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Will deep pockets doom this dream?

Chelsea environmental activists have raised millions in a couple of weeks to buy a property that could transform the community. But speculators might get in their way.

Roseann Bongiovanni (left) of GreenRoots prepared to give a tour of the Chelsea site the group is hoping to purchase.David L. Ryan/Globe Staff

When last we left Chelsea, our heroes were in the midst of a wildly ambitious quest to take back 17 acres of waterfront land for their community. Now, it appears, the deep-pocketed private developer they feared would thwart their ambitions has materialized.

On Sunday, I wrote about a plan by GreenRoots and other community and environmental advocates to acquire this swatch of contaminated land on the Chelsea and Mill Creeks in the hopes of cleaning it up and turning it into a site for affordable housing, community spaces, and a waterside park.

GreenRoots head Roseann Bongiovanni and her partners, taking the next logical leap in their environmental efforts, were racing to raise the millions it would take to buy the land, from a China-based developer facing foreclosure, before an auction planned for Friday, Oct. 7.


The site, once the Forbes Lithograph Manufacturing Co., is spectacular but troubled, and has defeated more than one developer over the years. Having sat idle for more than a decade, this collection of abandoned industrial buildings and buckled paths is so overgrown that it is now one of the city’s largest green spaces.

Still, anybody who knows Chelsea knows the property’s potential, especially as a community asset. So, working virtually around the clock, GreenRoots and others have managed to raise several million dollars in a matter of a couple of weeks, and are closing in on millions more. Small donations have been rolling in, as have offers of help from politicians, foundations, and city and state officials.

“The groundswell of support means we are not the only ones who see this as the opportunity of a lifetime,” Bongiovanni said. “People are resonating with the idea that Chelsea folks deserve the right to access their waterfront, that for decades has been closed off to them, and they deserve the right to have clean and healthy neighborhoods.”


Lord knows, Chelsea could use a fairy tale ending here.

But every fairy tale must have a villain, or at least somebody whose priority is to make a buck. And in this story, it comes in the form of a real estate investment trust that city manager Tom Ambrosino says has offered a huge amount of money for the Forbes site — money even these superhuman community advocates can’t match — and certainly more than anybody who knows the place believes it is worth.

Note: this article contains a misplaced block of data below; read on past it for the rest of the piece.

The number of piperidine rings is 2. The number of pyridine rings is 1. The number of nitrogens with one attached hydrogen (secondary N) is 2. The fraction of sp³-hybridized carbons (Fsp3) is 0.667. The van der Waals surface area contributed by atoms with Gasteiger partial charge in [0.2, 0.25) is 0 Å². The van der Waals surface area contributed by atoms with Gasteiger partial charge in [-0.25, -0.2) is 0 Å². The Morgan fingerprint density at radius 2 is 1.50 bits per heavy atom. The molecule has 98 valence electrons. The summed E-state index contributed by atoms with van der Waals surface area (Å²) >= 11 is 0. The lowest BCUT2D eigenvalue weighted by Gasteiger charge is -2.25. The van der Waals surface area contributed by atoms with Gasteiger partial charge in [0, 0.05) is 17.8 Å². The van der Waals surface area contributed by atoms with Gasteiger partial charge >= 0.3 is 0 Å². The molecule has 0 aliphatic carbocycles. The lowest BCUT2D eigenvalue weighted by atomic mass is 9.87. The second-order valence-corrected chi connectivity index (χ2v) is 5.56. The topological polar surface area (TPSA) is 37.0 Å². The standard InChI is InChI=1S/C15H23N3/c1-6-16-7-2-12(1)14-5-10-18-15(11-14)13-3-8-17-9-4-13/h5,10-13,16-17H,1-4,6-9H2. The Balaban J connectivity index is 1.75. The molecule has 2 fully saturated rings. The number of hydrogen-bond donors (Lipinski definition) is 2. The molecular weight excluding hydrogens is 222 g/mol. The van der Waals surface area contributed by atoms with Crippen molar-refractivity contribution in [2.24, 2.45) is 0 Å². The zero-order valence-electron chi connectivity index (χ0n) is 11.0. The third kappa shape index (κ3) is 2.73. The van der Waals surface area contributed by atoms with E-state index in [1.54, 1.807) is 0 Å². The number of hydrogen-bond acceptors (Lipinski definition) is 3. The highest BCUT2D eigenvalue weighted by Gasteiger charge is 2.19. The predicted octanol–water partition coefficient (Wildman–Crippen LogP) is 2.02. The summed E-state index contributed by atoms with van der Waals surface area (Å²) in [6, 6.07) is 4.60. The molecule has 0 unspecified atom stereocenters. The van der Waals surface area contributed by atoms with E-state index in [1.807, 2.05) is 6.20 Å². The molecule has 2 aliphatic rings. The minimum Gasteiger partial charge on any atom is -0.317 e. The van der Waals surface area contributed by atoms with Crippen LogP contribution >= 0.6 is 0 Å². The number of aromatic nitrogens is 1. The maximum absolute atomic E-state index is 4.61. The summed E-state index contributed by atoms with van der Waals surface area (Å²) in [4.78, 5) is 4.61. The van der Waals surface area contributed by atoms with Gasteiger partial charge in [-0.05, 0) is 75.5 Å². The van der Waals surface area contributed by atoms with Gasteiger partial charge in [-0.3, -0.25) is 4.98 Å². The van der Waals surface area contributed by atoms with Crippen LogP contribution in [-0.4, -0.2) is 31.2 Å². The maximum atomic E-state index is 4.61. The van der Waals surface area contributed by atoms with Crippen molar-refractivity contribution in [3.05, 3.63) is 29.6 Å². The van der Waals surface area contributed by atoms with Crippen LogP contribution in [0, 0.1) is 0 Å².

Ambrosino says the seller’s attorney did not tell him who was behind the trust. But he did say they have no interest in building any housing: Instead, Ambrosino said, they’re hoping to use that prime location to put yet more back-of-house operations in Chelsea — this time, it’s a battery storage plant for renewable energy.

A different company already has an effort underway to turn a nearby piece of land into a battery storage facility. Ambrosino said he doubted the city would permit a second. But since the city can’t take the Forbes site by eminent domain, he said, “We have to just let these market forces play out.”

Market forces are what got Chelsea here in the first place. They made this immigrant, poor, and working-class community a dumping ground for all of the infrastructure people with more money and power didn’t want in their own neighborhoods. And, now that Chelsea residents have spent decades demanding a better, and cleaner, city, market forces are pushing them out as Chelsea becomes more desirable and housing becomes less affordable.


If those forces prevail yet again on Friday, and the community is outbid for the site, Chelsea advocates will fight to salvage as much as they can from those leafy acres. The city will insist on real public access to the waterfront, for example. And GreenRoots will stay on the case.

“We are no longer going to sit back and let people make a profit off our backs,” Bongiovanni said. “We are not going to let a developer come in and do a project the community doesn’t think is beneficial. We will fight just as we’ve fought other toxic proposals in our city.” She points out that Chelsea and its neighbors have successfully held off an electrical substation across the creek for eight years so far.

Chelsea is done being controlled by the market. Whoever is trying to buy those 17 acres should consider that a warning.

Globe columnist Yvonne Abraham can be reached at yvonne.abraham@globe.com. Follow her on Twitter @GlobeAbraham.